Revenue and profit are important to all organizations. It can sometimes be difficult for the creators of the intelligent device and apps to make money for their intellectual property. Again, using Apple as our illustration, revenue comes from both hardware sales (iPhones can be purchased online and in stores) and, increasingly so, from software - the apps purchased on iTunes. An ongoing relationship and revenue stream between the manufacturer and the customer is created as iTunes is the portal by which the app is licensed, delivered to the end user, and entitlements granted .
This sort of monetization requires flexible licensing and entitlement management - in Apple's case, that's iTunes. For other intelligent device manufacturers, this is accomplished through custom development - or more frequently nowadays - the purchase of a licensing and entitlement management solution that can be bolted on to the device's embedded software.
While Apple is the most familiar intelligent device maker, most manufacturing is heading in this direction. Intelligent devices are everywhere – cars, MRI machines, washing machines, gaming, the home.
As manufacturers start thinking and acting more like solutions providers, the new markets and revenue streams opening up to them are mind boggling. An office building that can be upgraded with the latest energy-saving power via the Internet. A washing machine that can sense a failing part and schedule maintenance before a breakdown occurs.
The emergence of the intelligent device is one of the most transformative trends since the advent of electricity. And it's the inevitable future for manufacturers who wish to remain competitive, innovative and deliver value to their customers.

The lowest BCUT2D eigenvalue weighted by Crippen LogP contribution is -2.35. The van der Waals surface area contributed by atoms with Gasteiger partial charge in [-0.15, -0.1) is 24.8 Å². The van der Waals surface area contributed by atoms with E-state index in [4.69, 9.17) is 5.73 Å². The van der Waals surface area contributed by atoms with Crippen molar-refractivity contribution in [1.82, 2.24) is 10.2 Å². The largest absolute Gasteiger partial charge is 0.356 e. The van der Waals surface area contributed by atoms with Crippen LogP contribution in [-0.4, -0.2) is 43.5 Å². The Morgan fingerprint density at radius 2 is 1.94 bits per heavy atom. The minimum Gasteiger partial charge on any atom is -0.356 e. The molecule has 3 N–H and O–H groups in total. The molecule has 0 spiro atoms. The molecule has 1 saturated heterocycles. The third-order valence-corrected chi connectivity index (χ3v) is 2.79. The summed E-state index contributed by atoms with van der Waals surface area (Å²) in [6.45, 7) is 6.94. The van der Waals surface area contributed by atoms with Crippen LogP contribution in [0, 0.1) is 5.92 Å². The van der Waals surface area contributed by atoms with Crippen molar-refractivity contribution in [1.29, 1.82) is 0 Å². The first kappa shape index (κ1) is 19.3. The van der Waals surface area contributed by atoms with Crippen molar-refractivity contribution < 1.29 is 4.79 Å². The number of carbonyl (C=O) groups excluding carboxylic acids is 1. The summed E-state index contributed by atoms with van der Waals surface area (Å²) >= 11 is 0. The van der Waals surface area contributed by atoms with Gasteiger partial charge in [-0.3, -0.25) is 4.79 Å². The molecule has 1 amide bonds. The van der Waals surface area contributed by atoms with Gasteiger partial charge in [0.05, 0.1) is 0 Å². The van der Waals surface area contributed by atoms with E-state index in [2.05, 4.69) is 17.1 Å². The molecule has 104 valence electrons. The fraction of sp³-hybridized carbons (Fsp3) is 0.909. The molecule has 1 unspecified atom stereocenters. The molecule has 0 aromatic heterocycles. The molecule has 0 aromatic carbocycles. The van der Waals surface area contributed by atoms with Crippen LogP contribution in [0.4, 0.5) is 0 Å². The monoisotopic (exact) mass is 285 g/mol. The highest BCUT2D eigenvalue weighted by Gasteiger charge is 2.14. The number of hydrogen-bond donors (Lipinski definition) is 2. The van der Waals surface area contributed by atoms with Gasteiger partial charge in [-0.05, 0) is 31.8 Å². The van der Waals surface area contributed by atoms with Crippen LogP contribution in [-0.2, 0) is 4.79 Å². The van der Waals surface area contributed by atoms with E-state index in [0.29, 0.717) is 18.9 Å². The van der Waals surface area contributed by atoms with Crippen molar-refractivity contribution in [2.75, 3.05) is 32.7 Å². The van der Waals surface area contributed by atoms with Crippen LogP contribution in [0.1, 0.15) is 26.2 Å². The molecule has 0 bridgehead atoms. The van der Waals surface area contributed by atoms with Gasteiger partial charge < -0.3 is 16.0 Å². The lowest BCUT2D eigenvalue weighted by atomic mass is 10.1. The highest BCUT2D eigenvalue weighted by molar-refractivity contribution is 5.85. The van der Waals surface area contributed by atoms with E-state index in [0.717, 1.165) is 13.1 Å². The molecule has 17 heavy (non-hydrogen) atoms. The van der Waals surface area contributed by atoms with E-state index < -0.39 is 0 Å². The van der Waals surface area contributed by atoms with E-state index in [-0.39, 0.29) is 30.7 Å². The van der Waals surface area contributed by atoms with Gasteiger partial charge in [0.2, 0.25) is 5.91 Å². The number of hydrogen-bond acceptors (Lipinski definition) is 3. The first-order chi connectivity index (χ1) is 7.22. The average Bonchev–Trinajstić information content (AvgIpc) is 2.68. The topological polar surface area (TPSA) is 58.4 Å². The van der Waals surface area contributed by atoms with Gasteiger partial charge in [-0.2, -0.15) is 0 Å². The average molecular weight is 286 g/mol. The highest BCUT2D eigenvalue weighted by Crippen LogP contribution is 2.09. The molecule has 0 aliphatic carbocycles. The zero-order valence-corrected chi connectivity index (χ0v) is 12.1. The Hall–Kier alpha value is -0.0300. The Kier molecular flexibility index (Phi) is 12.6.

-Vincent Smyth is general manager for Flexera Software’s EMEA unit.
Your "Trinity" math just doesn’t work: "App-enabled Hardware + Flexible Licensing = Intelligent Device" is an equation that states that TWO things define (or equal) ONE thing, where that other thing is NOT "Holy Trinity".
To correctly insert it one could only write: "App-enabled Hardware + Flexible Licensing = Intelligent Device = Holy Trinity" but then "Holy Trinity" is equal to either "App-enabled Hardware + Flexible Licensing" (two things), or "Intelligent Device" (one thing). In these cases your stuck with the corny imagery of something like "Dynamic Duo" or the non-meaningful "Holy Solo". Yikes!
Yet the traditional definition is mathematically sound: Father + Son + Holy Spirit = Holy Trinity, three things that define one. As such I am partial to reserving "Holy Trinity" for the literal, and actual, Holy Trinity.
App-enabled Hardware + Flexible Licensing = Intelligent Device???? Drill down and refine a little if you are talking about Control Systems as implied in your examples. Advanced Process Control Solutions are made up of hierarchy of software that listens to in-situ sensors (fault detection and classication, or FDC), listens to remote metrology and makes PROCESS tuning decisions if FDC says core tool is OK (adaptive control), and its core real-time tool controller uses MBC (model-based control) which can itself be tuned remotely based on new hardware or sensor upgrades extending life of the investment. My terminology is from a factory viewpoint, but many "devices" perform "processes" similar to manufacturing tools.
David Patterson, known for his pioneering research that led to RAID, clusters and more, is part of a team at UC Berkeley that recently made its RISC-V processor architecture an open source hardware offering. We talk with Patterson and one of his colleagues behind the effort about the opportunities they see, what new kinds of designs they hope to enable and what it means for today’s commercial processor giants such as Intel, ARM and Imagination Technologies.